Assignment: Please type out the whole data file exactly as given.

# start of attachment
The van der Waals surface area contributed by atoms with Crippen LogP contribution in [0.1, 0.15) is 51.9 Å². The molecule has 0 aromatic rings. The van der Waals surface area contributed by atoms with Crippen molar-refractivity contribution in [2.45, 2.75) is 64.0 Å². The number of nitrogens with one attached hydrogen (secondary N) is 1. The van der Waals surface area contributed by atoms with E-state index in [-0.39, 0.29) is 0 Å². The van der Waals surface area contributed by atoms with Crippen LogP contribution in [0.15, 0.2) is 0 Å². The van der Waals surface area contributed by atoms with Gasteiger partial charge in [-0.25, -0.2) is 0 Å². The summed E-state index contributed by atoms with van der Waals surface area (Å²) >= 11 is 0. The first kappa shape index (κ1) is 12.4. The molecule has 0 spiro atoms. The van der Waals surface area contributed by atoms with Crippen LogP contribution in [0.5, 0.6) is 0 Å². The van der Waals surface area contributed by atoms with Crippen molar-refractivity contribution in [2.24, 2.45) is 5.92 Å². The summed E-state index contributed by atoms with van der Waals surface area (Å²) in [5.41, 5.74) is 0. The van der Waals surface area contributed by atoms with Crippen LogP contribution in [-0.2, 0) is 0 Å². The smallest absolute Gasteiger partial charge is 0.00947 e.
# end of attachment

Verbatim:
The van der Waals surface area contributed by atoms with Crippen LogP contribution in [0.1, 0.15) is 51.9 Å². The molecule has 0 aromatic rings. The van der Waals surface area contributed by atoms with Crippen molar-refractivity contribution in [2.45, 2.75) is 64.0 Å². The number of nitrogens with one attached hydrogen (secondary N) is 1. The van der Waals surface area contributed by atoms with E-state index in [-0.39, 0.29) is 0 Å². The van der Waals surface area contributed by atoms with Crippen LogP contribution in [0.15, 0.2) is 0 Å². The van der Waals surface area contributed by atoms with Gasteiger partial charge in [-0.25, -0.2) is 0 Å². The summed E-state index contributed by atoms with van der Waals surface area (Å²) >= 11 is 0. The first kappa shape index (κ1) is 12.4. The molecule has 0 spiro atoms. The van der Waals surface area contributed by atoms with Crippen LogP contribution in [0.5, 0.6) is 0 Å². The van der Waals surface area contributed by atoms with Crippen molar-refractivity contribution in [2.24, 2.45) is 5.92 Å². The summed E-state index contributed by atoms with van der Waals surface area (Å²) in [5.41, 5.74) is 0. The van der Waals surface area contributed by atoms with Crippen LogP contribution in [-0.2, 0) is 0 Å². The smallest absolute Gasteiger partial charge is 0.00947 e.